The much-anticipated (by some) debate on health transfers put in a cameo in the federal election campaign this past week. On Wednesday the Liberals finally added a health care plank to their platform, promising $3 billion over four years for improved home care and an additional unspecified amount to reduce the cost of prescription drugs and expanded mental health programs. Justin Trudeau also promised to negotiate a new health funding accord with provincial leaders, but did not commit to maintaining a 6% annual increase in the health transfer past its scheduled expiry date of March 31, 2017.
The NDP, with some help from the media, were quick to point out that Trudeau’s health commitments of $3 billion-plus fell somewhat short of theirs. In a series of announcements during week seven, the NDP had laid out plans to spend $5.4 million on several programs, including $1.8 billion for home care and nursing homes, $2.6 for a drug plan and smaller amounts on health clinics and mental health for young people. All of this spending would be counted toward the NDP commitment to continue the 6% annual escalator past 2017.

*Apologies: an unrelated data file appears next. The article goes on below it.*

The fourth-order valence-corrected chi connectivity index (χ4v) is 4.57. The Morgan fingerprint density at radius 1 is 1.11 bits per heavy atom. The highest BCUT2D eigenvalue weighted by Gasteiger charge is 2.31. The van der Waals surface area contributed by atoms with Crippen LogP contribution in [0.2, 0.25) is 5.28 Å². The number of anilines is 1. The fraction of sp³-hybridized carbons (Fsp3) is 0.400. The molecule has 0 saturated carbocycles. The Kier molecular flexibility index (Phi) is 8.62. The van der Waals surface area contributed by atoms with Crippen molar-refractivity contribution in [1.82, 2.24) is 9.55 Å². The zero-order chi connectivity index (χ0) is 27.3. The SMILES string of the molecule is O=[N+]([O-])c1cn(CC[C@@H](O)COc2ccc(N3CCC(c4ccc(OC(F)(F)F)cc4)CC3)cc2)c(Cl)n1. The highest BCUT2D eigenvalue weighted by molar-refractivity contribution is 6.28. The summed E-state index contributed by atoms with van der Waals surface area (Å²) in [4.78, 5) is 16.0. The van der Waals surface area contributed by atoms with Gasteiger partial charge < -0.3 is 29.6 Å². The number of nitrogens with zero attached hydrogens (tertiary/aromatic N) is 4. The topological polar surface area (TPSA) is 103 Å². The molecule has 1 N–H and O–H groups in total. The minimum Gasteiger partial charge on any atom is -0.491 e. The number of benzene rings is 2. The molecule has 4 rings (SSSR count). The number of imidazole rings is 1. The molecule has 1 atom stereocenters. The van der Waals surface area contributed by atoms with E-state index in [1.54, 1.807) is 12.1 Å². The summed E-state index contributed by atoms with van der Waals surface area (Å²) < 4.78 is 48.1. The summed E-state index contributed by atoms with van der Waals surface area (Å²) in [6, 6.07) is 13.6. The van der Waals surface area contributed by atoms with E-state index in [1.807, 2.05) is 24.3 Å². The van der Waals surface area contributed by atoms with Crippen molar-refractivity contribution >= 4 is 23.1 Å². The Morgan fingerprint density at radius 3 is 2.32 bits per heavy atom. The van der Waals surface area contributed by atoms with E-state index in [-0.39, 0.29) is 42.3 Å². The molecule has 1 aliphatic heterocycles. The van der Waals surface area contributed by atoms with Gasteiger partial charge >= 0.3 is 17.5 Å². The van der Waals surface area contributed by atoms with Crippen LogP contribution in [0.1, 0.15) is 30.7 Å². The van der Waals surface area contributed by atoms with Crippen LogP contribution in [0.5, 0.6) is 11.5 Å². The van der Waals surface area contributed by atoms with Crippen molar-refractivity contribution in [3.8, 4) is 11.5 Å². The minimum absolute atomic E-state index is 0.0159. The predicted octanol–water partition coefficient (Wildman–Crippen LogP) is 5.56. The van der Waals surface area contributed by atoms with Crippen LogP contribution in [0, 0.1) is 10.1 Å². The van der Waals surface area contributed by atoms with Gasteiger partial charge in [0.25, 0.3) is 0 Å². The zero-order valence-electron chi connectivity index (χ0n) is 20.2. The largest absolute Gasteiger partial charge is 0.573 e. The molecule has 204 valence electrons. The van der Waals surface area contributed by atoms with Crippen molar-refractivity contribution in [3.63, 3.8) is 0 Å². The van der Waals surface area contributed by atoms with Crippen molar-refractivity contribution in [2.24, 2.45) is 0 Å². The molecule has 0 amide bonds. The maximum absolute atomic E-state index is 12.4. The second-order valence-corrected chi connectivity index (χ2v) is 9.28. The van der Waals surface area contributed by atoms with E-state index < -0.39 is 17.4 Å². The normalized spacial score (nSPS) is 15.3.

Trudeau, asked directly by a reporter about the escalator, responded by repeating an old promise to “sit down with the provinces immediately to start negotiating the future of the Canada Health Transfer.” Although not ruling it out, it is questionable whether such negotiations would lead to a continuation of the escalator. Despite their willingness to run up the deficit for three years, the Liberal fiscal plan earmarks no money for continuing the transfer escalator introduced by Paul Martin in 2004. Their reluctance to commit is puzzling – if the Liberals plan to run deficits of $10 billion a year anyway, why not let the red ink rise to $11 billion and help out the provinces by continuing the escalator?